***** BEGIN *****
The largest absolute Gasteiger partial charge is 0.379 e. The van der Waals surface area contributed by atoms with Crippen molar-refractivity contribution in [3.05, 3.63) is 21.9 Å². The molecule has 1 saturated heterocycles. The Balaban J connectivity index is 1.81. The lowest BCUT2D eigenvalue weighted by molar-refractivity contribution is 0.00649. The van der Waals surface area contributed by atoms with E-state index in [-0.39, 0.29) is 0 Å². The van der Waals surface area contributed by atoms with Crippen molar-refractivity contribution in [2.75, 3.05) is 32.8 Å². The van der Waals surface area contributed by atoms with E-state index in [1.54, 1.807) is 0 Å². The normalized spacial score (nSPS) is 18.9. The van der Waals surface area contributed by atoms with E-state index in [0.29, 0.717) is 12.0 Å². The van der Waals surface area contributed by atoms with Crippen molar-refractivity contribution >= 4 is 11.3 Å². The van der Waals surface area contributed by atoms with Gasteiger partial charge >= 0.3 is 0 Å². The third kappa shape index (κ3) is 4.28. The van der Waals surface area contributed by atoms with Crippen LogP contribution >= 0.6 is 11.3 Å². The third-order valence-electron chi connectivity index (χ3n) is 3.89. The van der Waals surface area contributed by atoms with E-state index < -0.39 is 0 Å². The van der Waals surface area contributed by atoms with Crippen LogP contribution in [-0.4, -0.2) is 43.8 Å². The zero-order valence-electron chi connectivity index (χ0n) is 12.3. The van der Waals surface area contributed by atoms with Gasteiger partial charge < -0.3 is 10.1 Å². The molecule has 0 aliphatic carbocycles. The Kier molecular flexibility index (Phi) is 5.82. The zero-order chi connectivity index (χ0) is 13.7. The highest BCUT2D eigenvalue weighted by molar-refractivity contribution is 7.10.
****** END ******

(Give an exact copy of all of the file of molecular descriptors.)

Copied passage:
The largest absolute Gasteiger partial charge is 0.379 e. The van der Waals surface area contributed by atoms with Crippen molar-refractivity contribution in [3.05, 3.63) is 21.9 Å². The molecule has 1 saturated heterocycles. The Balaban J connectivity index is 1.81. The lowest BCUT2D eigenvalue weighted by molar-refractivity contribution is 0.00649. The van der Waals surface area contributed by atoms with E-state index in [-0.39, 0.29) is 0 Å². The van der Waals surface area contributed by atoms with Crippen molar-refractivity contribution in [2.75, 3.05) is 32.8 Å². The van der Waals surface area contributed by atoms with E-state index in [1.54, 1.807) is 0 Å². The normalized spacial score (nSPS) is 18.9. The van der Waals surface area contributed by atoms with E-state index in [0.29, 0.717) is 12.0 Å². The van der Waals surface area contributed by atoms with Crippen molar-refractivity contribution >= 4 is 11.3 Å². The van der Waals surface area contributed by atoms with Gasteiger partial charge >= 0.3 is 0 Å². The third kappa shape index (κ3) is 4.28. The van der Waals surface area contributed by atoms with Crippen LogP contribution >= 0.6 is 11.3 Å². The third-order valence-electron chi connectivity index (χ3n) is 3.89. The van der Waals surface area contributed by atoms with E-state index < -0.39 is 0 Å². The van der Waals surface area contributed by atoms with Crippen LogP contribution in [-0.4, -0.2) is 43.8 Å². The zero-order valence-electron chi connectivity index (χ0n) is 12.3. The van der Waals surface area contributed by atoms with Gasteiger partial charge < -0.3 is 10.1 Å². The molecule has 0 aliphatic carbocycles. The Kier molecular flexibility index (Phi) is 5.82. The zero-order chi connectivity index (χ0) is 13.7. The highest BCUT2D eigenvalue weighted by molar-refractivity contribution is 7.10.